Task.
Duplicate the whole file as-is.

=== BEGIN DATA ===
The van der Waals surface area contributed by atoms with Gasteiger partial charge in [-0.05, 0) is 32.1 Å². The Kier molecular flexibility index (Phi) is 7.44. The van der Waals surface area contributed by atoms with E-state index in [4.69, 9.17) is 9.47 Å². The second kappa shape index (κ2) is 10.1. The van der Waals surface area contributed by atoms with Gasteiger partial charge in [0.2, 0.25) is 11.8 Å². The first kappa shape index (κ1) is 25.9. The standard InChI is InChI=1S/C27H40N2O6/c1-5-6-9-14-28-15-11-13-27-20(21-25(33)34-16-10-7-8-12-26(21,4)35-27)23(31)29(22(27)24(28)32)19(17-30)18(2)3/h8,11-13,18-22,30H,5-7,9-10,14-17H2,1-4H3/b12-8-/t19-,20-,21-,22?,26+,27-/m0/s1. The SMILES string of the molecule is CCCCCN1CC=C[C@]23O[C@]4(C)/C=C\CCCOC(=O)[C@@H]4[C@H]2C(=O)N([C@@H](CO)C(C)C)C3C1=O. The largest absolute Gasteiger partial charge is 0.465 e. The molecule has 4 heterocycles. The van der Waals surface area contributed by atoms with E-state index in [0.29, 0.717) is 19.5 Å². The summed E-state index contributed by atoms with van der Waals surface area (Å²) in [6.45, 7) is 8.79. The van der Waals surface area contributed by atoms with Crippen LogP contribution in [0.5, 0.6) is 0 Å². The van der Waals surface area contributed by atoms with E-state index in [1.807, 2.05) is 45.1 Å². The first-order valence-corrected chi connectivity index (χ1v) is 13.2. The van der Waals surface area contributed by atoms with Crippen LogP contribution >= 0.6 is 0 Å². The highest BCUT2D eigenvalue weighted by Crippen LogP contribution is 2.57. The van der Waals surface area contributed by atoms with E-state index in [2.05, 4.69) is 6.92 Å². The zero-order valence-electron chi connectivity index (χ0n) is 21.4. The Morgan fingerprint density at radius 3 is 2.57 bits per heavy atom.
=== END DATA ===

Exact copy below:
The van der Waals surface area contributed by atoms with Gasteiger partial charge in [-0.05, 0) is 32.1 Å². The Kier molecular flexibility index (Phi) is 7.44. The van der Waals surface area contributed by atoms with E-state index in [4.69, 9.17) is 9.47 Å². The second kappa shape index (κ2) is 10.1. The van der Waals surface area contributed by atoms with Gasteiger partial charge in [0.2, 0.25) is 11.8 Å². The first kappa shape index (κ1) is 25.9. The standard InChI is InChI=1S/C27H40N2O6/c1-5-6-9-14-28-15-11-13-27-20(21-25(33)34-16-10-7-8-12-26(21,4)35-27)23(31)29(22(27)24(28)32)19(17-30)18(2)3/h8,11-13,18-22,30H,5-7,9-10,14-17H2,1-4H3/b12-8-/t19-,20-,21-,22?,26+,27-/m0/s1. The SMILES string of the molecule is CCCCCN1CC=C[C@]23O[C@]4(C)/C=C\CCCOC(=O)[C@@H]4[C@H]2C(=O)N([C@@H](CO)C(C)C)C3C1=O. The largest absolute Gasteiger partial charge is 0.465 e. The molecule has 4 heterocycles. The van der Waals surface area contributed by atoms with E-state index in [0.29, 0.717) is 19.5 Å². The summed E-state index contributed by atoms with van der Waals surface area (Å²) in [6.45, 7) is 8.79. The van der Waals surface area contributed by atoms with Crippen LogP contribution in [0.5, 0.6) is 0 Å². The van der Waals surface area contributed by atoms with E-state index in [1.807, 2.05) is 45.1 Å². The first-order valence-corrected chi connectivity index (χ1v) is 13.2. The van der Waals surface area contributed by atoms with Crippen LogP contribution >= 0.6 is 0 Å². The highest BCUT2D eigenvalue weighted by Crippen LogP contribution is 2.57. The van der Waals surface area contributed by atoms with E-state index in [2.05, 4.69) is 6.92 Å². The zero-order valence-electron chi connectivity index (χ0n) is 21.4. The Morgan fingerprint density at radius 3 is 2.57 bits per heavy atom.